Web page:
Give Me Juice
Limited functionality aside, another problem plaguing smart watches is battery life. Regular quartz watches, even multifunction ones such as Casio’s Protrek series and Tissot’s T-Touch series, can easily last for years on batteries. Some quartz watches even use rechargeable batteries that can be charged through solar power or simply by the wearer’s wrist motion, not unlike an automatic mechanical watch. On the other hand, mechanical watches will run so long as they were being worn or wound regularly as they usually offer at least two days of power reserve. Even with the most optimistic outlook of battery saving technologies like E-ink displays and displays that go to sleep when not in use, most smart watches are going to need a charge at least every other day to ensure that it does not suddenly die on you. Instead of a trustyworthy companion device, you end up with just another gadget that requires constant charging for minimal funtionality.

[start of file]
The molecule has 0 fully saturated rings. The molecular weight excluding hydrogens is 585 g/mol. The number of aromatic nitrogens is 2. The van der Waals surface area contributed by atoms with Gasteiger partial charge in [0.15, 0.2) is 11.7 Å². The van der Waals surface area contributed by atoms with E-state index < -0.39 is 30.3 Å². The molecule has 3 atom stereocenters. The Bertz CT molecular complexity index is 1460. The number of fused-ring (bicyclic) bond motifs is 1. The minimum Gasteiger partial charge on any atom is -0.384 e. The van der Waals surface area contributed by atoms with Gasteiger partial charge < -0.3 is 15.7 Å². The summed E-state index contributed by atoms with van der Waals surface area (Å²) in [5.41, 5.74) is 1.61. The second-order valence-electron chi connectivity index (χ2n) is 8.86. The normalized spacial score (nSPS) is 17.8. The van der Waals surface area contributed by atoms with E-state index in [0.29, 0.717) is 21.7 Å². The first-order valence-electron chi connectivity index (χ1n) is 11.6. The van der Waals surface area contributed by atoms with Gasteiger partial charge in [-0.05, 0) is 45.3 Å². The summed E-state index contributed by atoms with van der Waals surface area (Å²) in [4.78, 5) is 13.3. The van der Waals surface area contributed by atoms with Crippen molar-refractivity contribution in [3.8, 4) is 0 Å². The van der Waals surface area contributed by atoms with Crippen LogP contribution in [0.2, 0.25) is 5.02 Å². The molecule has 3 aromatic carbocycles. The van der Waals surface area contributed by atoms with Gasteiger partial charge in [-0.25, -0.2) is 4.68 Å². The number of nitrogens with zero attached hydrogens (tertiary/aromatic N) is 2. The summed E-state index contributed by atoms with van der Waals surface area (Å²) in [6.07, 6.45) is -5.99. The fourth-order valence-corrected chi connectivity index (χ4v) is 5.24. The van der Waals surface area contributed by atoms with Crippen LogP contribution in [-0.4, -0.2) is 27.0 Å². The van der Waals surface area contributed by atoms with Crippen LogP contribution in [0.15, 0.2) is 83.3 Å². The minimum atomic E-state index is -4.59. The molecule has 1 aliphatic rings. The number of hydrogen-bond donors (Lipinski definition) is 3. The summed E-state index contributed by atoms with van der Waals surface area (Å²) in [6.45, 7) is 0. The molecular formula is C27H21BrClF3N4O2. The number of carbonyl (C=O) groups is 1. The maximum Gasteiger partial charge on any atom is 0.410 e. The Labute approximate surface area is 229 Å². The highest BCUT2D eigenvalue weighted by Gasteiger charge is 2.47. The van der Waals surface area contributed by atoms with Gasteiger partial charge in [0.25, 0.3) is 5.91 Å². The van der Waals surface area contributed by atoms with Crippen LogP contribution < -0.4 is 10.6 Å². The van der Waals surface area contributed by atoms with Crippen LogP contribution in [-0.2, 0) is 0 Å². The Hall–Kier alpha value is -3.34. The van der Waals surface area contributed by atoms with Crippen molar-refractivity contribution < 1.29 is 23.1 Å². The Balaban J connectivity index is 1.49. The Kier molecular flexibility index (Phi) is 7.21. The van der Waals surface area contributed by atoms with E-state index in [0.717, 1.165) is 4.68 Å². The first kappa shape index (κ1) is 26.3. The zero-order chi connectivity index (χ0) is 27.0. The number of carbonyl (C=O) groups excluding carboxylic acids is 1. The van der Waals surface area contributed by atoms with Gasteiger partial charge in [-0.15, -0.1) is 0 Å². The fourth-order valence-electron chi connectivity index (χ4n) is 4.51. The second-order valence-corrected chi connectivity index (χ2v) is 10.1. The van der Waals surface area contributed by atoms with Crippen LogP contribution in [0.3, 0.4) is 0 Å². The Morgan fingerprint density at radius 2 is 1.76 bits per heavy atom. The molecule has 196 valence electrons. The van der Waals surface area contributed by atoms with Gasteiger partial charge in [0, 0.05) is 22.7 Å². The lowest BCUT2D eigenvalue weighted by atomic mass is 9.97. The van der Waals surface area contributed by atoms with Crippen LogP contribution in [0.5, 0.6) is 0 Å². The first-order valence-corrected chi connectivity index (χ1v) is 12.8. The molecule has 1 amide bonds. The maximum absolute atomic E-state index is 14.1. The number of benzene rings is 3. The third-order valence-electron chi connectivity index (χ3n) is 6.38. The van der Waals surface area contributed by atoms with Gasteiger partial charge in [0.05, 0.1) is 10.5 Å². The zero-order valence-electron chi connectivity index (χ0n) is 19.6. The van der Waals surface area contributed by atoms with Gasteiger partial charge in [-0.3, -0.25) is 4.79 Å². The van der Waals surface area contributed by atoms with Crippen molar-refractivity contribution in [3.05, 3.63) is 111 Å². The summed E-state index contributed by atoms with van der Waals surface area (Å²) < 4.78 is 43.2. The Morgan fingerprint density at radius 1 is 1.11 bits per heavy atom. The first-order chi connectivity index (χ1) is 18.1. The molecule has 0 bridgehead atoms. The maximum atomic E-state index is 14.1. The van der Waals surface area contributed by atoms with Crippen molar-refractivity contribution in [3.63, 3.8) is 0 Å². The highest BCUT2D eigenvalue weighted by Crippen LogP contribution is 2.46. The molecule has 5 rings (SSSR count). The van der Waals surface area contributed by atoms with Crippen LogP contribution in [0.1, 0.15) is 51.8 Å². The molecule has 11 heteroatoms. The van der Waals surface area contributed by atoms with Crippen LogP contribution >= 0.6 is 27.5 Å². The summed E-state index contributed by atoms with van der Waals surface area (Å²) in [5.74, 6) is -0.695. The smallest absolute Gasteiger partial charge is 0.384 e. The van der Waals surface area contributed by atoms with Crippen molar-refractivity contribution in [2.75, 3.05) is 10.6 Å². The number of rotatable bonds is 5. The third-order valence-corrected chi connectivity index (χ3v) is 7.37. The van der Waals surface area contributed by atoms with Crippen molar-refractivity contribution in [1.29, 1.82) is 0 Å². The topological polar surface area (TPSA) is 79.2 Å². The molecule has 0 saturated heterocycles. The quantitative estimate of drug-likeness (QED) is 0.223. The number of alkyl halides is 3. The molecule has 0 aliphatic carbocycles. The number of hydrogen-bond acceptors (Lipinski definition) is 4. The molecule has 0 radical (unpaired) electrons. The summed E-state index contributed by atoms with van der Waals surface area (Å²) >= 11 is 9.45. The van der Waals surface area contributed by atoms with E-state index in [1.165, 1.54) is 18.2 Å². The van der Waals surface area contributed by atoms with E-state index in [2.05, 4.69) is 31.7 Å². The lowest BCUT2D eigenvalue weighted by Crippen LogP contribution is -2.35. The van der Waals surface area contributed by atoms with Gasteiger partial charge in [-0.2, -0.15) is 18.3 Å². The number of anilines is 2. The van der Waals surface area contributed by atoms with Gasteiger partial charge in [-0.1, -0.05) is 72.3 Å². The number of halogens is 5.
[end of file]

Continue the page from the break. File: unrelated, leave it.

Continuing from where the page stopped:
The problem of battery life is not just limited to your smart watch but extends to your phone too. Enabling Bluetooth the entire time will have some effect on battery life, even with the newer Bluetooth 4.0 low power standard. This then becomes a problem for smartphones with average or below average battery life.